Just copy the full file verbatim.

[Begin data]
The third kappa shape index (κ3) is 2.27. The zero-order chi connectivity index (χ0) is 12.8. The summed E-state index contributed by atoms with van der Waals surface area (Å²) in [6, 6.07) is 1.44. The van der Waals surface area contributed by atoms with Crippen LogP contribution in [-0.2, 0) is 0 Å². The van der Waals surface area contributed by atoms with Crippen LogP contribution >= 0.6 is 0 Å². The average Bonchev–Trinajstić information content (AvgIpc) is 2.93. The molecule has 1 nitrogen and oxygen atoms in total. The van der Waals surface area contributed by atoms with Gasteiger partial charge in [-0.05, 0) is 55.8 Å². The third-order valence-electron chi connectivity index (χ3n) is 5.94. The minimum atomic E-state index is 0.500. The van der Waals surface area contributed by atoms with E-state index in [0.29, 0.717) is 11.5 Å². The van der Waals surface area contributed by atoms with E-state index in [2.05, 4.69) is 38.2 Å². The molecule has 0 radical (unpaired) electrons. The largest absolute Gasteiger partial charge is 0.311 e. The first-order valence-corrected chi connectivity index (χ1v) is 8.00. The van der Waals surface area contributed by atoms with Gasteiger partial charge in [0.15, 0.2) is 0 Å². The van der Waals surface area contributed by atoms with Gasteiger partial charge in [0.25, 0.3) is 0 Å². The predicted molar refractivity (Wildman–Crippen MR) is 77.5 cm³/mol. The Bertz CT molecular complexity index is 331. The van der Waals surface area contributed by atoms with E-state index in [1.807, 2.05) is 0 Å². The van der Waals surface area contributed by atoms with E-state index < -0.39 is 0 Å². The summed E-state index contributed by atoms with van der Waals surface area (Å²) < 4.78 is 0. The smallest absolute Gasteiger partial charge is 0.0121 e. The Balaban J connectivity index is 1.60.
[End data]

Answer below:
The third kappa shape index (κ3) is 2.27. The zero-order chi connectivity index (χ0) is 12.8. The summed E-state index contributed by atoms with van der Waals surface area (Å²) in [6, 6.07) is 1.44. The van der Waals surface area contributed by atoms with Crippen LogP contribution in [-0.2, 0) is 0 Å². The van der Waals surface area contributed by atoms with Crippen LogP contribution >= 0.6 is 0 Å². The average Bonchev–Trinajstić information content (AvgIpc) is 2.93. The molecule has 1 nitrogen and oxygen atoms in total. The van der Waals surface area contributed by atoms with Gasteiger partial charge in [-0.05, 0) is 55.8 Å². The third-order valence-electron chi connectivity index (χ3n) is 5.94. The minimum atomic E-state index is 0.500. The van der Waals surface area contributed by atoms with E-state index in [0.29, 0.717) is 11.5 Å². The van der Waals surface area contributed by atoms with E-state index in [2.05, 4.69) is 38.2 Å². The molecule has 0 radical (unpaired) electrons. The largest absolute Gasteiger partial charge is 0.311 e. The first-order valence-corrected chi connectivity index (χ1v) is 8.00. The van der Waals surface area contributed by atoms with Gasteiger partial charge in [0.15, 0.2) is 0 Å². The van der Waals surface area contributed by atoms with Gasteiger partial charge in [0.25, 0.3) is 0 Å². The predicted molar refractivity (Wildman–Crippen MR) is 77.5 cm³/mol. The Bertz CT molecular complexity index is 331. The van der Waals surface area contributed by atoms with E-state index in [1.807, 2.05) is 0 Å². The van der Waals surface area contributed by atoms with E-state index < -0.39 is 0 Å². The summed E-state index contributed by atoms with van der Waals surface area (Å²) < 4.78 is 0. The smallest absolute Gasteiger partial charge is 0.0121 e. The Balaban J connectivity index is 1.60.